Was having a chat to somebody the other week when Liz, a fellow Bentleigh resident and fellow troublemaker, wandered past and said hello. Liz has got active in the debate over social housing, following the furore over a proposed development in the very SE-corner of Bentleigh to accomodate disadvantaged women. (In my book given it’s across the street from Moorabbin Town Hall and Moorabbin Station, it’s really Moorabbin, not Bentleigh, but I digress.)
While it’s been approved by planning minister Justin Madden, some local residents remain vocal in their opposition. I heard one ring into 3AW last week, trying to make out that the 4-storey development was a “high-rise”, thus trying to paint it in the same light as the old 1960s-70s housing commission megablocks you see in South Melbourne and Prahran and Fitzroy (all very desirable suburbs these days; at the time they they were built they must have been run-down and cheap).
I’d have a problem with it too if it were a real high-rise. Building huge tower blocks and filling them with disadvantaged people is probably not going to give you good outcomes. But providing them with housing and spreading them through the suburbs in small-to-medium-sized developments (especially in a spot like this that already has buildings that high) I think can work well. This is particularly the case in a spot like central Moorabbin which is adjacent to the station and closeby to shops and other services, so many will have the choice not to blow large portions of their meagre incomes on being car-dependent.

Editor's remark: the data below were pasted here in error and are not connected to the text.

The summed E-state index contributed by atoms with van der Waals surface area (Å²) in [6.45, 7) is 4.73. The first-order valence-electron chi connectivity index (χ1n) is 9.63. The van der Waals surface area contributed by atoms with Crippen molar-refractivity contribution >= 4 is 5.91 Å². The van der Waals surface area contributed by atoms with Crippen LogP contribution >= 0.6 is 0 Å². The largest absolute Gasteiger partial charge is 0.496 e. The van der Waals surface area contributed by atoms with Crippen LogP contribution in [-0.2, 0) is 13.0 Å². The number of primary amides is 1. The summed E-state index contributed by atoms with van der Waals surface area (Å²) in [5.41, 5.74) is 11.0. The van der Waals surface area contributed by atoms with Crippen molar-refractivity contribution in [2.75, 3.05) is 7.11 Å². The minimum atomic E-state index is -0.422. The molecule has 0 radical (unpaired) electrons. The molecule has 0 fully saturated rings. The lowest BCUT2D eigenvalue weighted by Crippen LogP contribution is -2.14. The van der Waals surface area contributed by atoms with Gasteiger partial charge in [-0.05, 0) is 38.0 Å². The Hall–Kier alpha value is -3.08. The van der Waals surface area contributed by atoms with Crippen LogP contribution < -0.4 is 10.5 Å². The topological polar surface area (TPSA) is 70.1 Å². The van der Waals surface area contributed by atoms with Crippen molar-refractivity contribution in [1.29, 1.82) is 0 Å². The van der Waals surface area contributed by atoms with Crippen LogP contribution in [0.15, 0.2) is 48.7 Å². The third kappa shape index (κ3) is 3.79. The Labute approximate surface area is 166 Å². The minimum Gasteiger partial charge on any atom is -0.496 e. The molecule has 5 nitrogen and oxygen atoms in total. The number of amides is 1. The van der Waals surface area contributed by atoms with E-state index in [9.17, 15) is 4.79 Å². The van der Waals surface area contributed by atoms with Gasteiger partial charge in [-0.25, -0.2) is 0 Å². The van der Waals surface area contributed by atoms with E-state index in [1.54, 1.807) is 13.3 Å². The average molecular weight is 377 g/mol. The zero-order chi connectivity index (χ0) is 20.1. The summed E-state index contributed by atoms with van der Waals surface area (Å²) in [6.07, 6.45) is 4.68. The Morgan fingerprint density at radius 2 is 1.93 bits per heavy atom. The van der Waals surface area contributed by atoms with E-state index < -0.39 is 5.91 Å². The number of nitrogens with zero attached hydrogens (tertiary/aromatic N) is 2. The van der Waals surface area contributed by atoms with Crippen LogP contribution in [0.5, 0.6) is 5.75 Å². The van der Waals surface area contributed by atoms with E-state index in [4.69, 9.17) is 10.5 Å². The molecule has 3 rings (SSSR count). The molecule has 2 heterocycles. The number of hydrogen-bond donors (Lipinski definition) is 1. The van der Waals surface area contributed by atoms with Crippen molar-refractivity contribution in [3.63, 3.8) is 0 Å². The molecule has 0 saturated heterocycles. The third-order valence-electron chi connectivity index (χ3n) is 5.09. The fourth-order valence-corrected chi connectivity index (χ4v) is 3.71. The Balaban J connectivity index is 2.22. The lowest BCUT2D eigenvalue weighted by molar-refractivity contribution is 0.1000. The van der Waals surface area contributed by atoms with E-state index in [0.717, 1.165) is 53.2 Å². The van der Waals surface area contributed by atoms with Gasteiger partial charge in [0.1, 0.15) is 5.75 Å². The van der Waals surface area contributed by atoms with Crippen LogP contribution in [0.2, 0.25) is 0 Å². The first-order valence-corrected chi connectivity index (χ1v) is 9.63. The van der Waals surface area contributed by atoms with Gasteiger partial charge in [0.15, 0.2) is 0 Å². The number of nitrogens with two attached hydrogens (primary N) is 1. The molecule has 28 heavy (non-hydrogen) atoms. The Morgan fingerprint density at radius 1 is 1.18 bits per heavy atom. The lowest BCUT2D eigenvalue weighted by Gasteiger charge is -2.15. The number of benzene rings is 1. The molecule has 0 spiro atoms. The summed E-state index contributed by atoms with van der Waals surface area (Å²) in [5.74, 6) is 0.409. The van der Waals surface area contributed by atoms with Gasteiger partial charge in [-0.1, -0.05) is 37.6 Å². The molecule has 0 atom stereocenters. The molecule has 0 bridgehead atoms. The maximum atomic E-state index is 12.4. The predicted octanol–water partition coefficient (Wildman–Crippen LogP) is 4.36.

Like other forms of welfare, subsidised public housing gives people a hand-up to help them get their lives together.
In my case, my family were not well-off when we were growing up. During my early-teens, we moved a few times due to rising rents, but eventually settled in public housing not too far from the “Bentleigh” development.
Together with Austudy funding (now called Youth Allowance) and the Higher Education Contributions Scheme (effectively a loan of university fees, paid back when I started earning a reasonable amount of money), this hand-up from the government allowed both my sister and I to work part-time as we studied, and to enter the workforce with university qualifications. The result is that our working lives, we’ll be paying lots and lots of tax.
Of course I know this is not always how it works, but I reckon the government (and the country) made a nice tidy profit on us. Helping when it mattered has helped my sister and I reach our potential.
And that’s why it makes sense to give people a helping hand.